So can breathing in traffic fumes during infancy increase the risk of allergies later on?
Recent Canadian research led by Dr. Michael Brauer and Dr. Hind Sbihi from The University of British Columbia is pointing in that direction.
Their study followed children in four Canadian cities and found that babies who were exposed to higher levels of traffic pollution during their first year of life were at greater risk of developing sensitivities to things like milk or peanuts, household mold, and even to cats and dogs. Even a small increase in the babies’ exposure to air pollution increased the allergy risk.
These results are based on data from AllerGen’s Canadian Healthy Infant Longitudinal Development, or CHILD, Study: a groundbreaking birth cohort study following 3500 Canadian kids from birth to school age. CHILD is one of the largest studies in the world to look in-depth at how the environment and our genes interact in early life to cause allergies, asthma and other chronic diseases.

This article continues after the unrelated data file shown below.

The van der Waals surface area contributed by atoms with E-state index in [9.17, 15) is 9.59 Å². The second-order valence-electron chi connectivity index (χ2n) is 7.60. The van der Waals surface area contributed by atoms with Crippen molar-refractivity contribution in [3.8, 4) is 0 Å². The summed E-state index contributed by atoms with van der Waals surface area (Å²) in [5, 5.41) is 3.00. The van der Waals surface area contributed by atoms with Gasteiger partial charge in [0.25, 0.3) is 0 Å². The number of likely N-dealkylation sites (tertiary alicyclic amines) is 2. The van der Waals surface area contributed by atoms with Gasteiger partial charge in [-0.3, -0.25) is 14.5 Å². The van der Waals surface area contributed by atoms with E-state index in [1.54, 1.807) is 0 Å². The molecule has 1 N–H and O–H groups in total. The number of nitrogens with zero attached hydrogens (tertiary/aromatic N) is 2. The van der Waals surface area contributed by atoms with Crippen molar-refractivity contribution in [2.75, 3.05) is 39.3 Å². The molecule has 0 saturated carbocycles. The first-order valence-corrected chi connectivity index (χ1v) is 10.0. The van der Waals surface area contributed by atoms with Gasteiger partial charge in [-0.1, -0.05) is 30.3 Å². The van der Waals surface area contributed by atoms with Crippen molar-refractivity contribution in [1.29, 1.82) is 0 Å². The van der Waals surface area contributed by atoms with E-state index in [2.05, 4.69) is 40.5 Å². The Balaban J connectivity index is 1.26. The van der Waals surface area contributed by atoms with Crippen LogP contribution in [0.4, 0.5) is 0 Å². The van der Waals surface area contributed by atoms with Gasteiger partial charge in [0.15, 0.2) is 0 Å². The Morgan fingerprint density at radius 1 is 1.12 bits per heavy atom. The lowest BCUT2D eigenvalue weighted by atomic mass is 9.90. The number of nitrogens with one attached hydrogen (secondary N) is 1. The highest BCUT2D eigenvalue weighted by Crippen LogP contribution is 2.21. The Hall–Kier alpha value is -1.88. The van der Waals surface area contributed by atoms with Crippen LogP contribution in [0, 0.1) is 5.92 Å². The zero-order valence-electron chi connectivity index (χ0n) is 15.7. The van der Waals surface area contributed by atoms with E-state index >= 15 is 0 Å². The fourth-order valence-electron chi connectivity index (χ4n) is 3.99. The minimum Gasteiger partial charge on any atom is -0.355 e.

Dr.Brauer’s research also found factors linked to lower allergy rates, including owning a cat or dog and living in a home with no attached garage. Kids who attended daycare or had older siblings were also less likely to develop sensitivities, suggesting that exposures to everyday germs can help train a baby’s developing immune system and nudge it along a non-allergic path.
Dr. Brauer’s team doesn’t yet know whether the link between early exposure to air pollution and susceptibility to allergies will persist, but they intend to find out by tracking these children as they grow, to if symptoms of hay fever, asthma or food allergy develop.
Whatever they discover, it’s never too soon to avoid air pollution, according to Dr. Brauer, and his team hopes that policymakers and urban planners will take notice.
“People choose where they live based on price, the quality of schools and any number of factors,” he says.
“Based on what we know now, minimizing exposure to traffic pollution is another consideration to keep in mind”.